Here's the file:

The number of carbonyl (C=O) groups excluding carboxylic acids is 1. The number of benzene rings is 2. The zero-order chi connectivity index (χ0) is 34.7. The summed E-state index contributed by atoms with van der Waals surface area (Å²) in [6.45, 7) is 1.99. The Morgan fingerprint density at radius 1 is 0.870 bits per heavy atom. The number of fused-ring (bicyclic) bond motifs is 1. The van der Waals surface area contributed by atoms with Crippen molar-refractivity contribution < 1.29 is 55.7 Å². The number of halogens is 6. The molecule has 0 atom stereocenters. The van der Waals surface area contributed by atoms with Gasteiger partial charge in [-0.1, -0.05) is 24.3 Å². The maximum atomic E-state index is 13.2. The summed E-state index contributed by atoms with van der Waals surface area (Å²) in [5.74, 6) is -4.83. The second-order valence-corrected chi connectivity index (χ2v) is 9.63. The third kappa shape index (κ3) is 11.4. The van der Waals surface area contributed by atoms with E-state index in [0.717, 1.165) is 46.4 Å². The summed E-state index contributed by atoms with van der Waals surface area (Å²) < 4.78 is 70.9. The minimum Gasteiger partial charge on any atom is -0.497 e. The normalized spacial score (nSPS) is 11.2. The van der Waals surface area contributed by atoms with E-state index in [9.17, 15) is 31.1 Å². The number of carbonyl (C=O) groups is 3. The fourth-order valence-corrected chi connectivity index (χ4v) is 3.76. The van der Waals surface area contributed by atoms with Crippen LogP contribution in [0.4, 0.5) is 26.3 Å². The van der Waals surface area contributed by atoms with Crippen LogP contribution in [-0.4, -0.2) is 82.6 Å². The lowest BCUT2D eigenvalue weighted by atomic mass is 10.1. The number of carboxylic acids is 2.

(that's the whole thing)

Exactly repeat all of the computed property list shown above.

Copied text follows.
The number of carbonyl (C=O) groups excluding carboxylic acids is 1. The number of benzene rings is 2. The zero-order chi connectivity index (χ0) is 34.7. The summed E-state index contributed by atoms with van der Waals surface area (Å²) in [6.45, 7) is 1.99. The Morgan fingerprint density at radius 1 is 0.870 bits per heavy atom. The number of fused-ring (bicyclic) bond motifs is 1. The van der Waals surface area contributed by atoms with Crippen molar-refractivity contribution < 1.29 is 55.7 Å². The number of halogens is 6. The molecule has 0 atom stereocenters. The van der Waals surface area contributed by atoms with Gasteiger partial charge in [-0.1, -0.05) is 24.3 Å². The maximum atomic E-state index is 13.2. The summed E-state index contributed by atoms with van der Waals surface area (Å²) in [5.74, 6) is -4.83. The second-order valence-corrected chi connectivity index (χ2v) is 9.63. The third kappa shape index (κ3) is 11.4. The van der Waals surface area contributed by atoms with E-state index in [0.717, 1.165) is 46.4 Å². The summed E-state index contributed by atoms with van der Waals surface area (Å²) < 4.78 is 70.9. The minimum Gasteiger partial charge on any atom is -0.497 e. The normalized spacial score (nSPS) is 11.2. The van der Waals surface area contributed by atoms with E-state index in [9.17, 15) is 31.1 Å². The number of carbonyl (C=O) groups is 3. The fourth-order valence-corrected chi connectivity index (χ4v) is 3.76. The van der Waals surface area contributed by atoms with Crippen LogP contribution in [0.4, 0.5) is 26.3 Å². The van der Waals surface area contributed by atoms with Crippen LogP contribution in [-0.4, -0.2) is 82.6 Å². The lowest BCUT2D eigenvalue weighted by atomic mass is 10.1. The number of carboxylic acids is 2.